I get asked this all the time – “What does a fashion magazine Editor-in-Chief actually do?” And the question came up again when social media went wild yesterday with congratulations for Edward Enninful, who was announced as the new Editor-in-Chief of British Vogue. Super models, photographers, other editors, and makeup artists led round after round of happy claps. But what will he actually do? a student asked me. Fair enough …

FYI – Fashion Director Edward Enninful will take over from departing editor Alexandra Schulman (25 years on the job) on August 1 at British Vogue. And, as a reminder, Emanuele Farneti took over at Vogue Italia when Franca Sozzani passed away earlier this year. (Interesting to note that both are men – rare at the helm of major women’s titles.)

One of my early Flare Editor-in-Chief photos in 2004, taken by George Pimentel

We see editors of the most prestigious brands, more often than not, sitting front row at fashion shows and walking red carpets. In reality, an influential editor like American Vogue’s Anna Wintour will have a bigger impact off the runway when she visits a designer’s studio and offers her opinion on a collection’s strengths and weaknesses. That’s where I think that a celebrated Fashion Director such as Enninful will have an even bigger influence than his former boss Anna. He has an amazing eye for what’s new and is known for his bold innovative fashion styling, and campaigns, including the recent “I Am an Immigrant.” Most editors don’t have that kind of creative clout, but you can bet that many designers will want Enninful’s expert eye.  

An Editor-in-Chief has to have a pulse on the creative side of the brand but without sacrificing running the business aspect and working with both the internal publisher and external advertisers. My eight plus years at Flare – a much smaller scale than Vogue obviously – were the most exciting and fulfilling years of my publishing career. I was thinking how much that role has changed in the five years since I moved on to the retail industry. Based on my experience, here are some of the most critical areas that an EIC would be responsible for:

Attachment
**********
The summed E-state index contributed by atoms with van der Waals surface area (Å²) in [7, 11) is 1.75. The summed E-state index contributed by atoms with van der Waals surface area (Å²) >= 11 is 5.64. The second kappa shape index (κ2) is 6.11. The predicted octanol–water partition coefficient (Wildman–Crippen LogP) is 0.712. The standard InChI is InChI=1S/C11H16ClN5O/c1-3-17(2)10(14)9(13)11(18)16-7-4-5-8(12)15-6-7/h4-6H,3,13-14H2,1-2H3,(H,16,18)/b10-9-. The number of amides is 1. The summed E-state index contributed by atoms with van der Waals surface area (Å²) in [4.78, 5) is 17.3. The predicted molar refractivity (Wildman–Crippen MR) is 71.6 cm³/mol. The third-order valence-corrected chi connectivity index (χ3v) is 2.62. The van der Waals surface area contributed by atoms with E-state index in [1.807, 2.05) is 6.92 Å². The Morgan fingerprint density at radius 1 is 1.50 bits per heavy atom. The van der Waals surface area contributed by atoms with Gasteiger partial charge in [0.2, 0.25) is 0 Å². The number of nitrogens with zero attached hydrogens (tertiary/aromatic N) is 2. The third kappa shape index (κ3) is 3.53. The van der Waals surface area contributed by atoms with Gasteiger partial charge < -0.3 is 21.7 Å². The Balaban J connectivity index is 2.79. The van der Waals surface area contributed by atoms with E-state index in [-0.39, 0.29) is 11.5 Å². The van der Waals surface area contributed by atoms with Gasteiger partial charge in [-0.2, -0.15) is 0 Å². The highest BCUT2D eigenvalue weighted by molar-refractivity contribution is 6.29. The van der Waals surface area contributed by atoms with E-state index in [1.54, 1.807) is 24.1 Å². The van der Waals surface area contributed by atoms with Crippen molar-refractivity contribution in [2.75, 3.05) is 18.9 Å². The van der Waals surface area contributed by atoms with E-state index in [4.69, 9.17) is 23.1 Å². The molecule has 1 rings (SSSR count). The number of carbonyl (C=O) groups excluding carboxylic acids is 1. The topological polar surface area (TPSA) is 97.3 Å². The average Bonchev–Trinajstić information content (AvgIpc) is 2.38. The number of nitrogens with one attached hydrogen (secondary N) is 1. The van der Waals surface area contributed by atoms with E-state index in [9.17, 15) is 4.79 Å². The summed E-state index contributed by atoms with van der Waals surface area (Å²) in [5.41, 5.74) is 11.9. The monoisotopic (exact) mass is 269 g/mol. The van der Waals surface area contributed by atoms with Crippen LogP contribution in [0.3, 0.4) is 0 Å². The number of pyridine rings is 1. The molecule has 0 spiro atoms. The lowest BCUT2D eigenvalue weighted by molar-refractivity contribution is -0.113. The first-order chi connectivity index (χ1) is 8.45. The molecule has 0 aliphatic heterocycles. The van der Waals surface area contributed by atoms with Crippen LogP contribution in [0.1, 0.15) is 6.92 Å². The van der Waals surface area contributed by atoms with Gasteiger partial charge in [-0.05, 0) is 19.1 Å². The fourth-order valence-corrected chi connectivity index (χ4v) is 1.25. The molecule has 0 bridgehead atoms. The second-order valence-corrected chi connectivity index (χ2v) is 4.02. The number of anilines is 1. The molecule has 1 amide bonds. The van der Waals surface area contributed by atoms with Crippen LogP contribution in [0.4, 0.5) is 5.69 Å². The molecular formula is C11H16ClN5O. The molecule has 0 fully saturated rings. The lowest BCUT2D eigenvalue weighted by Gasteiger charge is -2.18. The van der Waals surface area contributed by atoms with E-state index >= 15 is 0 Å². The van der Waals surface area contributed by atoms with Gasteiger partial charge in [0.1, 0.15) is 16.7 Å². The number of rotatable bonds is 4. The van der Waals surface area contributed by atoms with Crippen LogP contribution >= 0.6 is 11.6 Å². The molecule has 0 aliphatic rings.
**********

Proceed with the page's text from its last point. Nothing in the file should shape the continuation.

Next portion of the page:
First, you’ll notice I didn’t call Vogue a “magazine” – it’s a multi-platform brand. The printed magazine – still the most luxurious prestigious element – is now a small part of the overall brand. Today, an EIC should oversee everything that bears the name – from social media, apps, website – and more as platforms swiftly evolve. In some cases, digital and editorial are still separate departments which is a huge mistake. One team should work across all platforms so the message is consistent and strong. 

My first Editor-in-Chief photo for the March 2004 issue, by John van der Schilden

A critical part of the job is meeting with advertisers and working on integrated projects. The old hard line between church (editorial) and state (advertising) crumbled a long time ago – long before I left the industry. Today, an EIC will be expected to be even more involved including contributing creative ideas that advertisers can sponsor such as cover projects. It’s up to the EIC to ensure that the results appeal to the reader, and maintain the brand’s integrity, not just mimic an advertisement.

Most major brands are part of larger companies – and that means lots of layers of management aka bureaucracy. It’s up to the EIC to navigate this and keep their brand top of mind for senior executives. At Rogers, I was always looking for interesting ways to collaborate with the other publications and media properties. Being an active corporate citizen paid off in spades. 

The most important, and best part of the job, is bringing the vision of creative contributors to life – from freelance writers and photographers to staff editors. Enninful will excel at this and give British Vogue a much-needed face lift. The best (and smartest) contributors always forge a strong bond with the EIC even if they don’t often see each other often. I fully expect that the outpouring of affection on social media for Enninful will translate into some of British Vogue’s best creative work ever. I imagine that he will shake up the stale establishment and create imagery bursting with diversity and innovation. But he’ll also be tasked with growing British Vogue’s coffers – a challenge when most publishing brands are shrinking annually. 

I’m excited to see what Enninful will bring to British Vogue … and how his energy will light a fire under the other Vogue brands. His appointment is definitely one of 2017’s biggest fashion moments.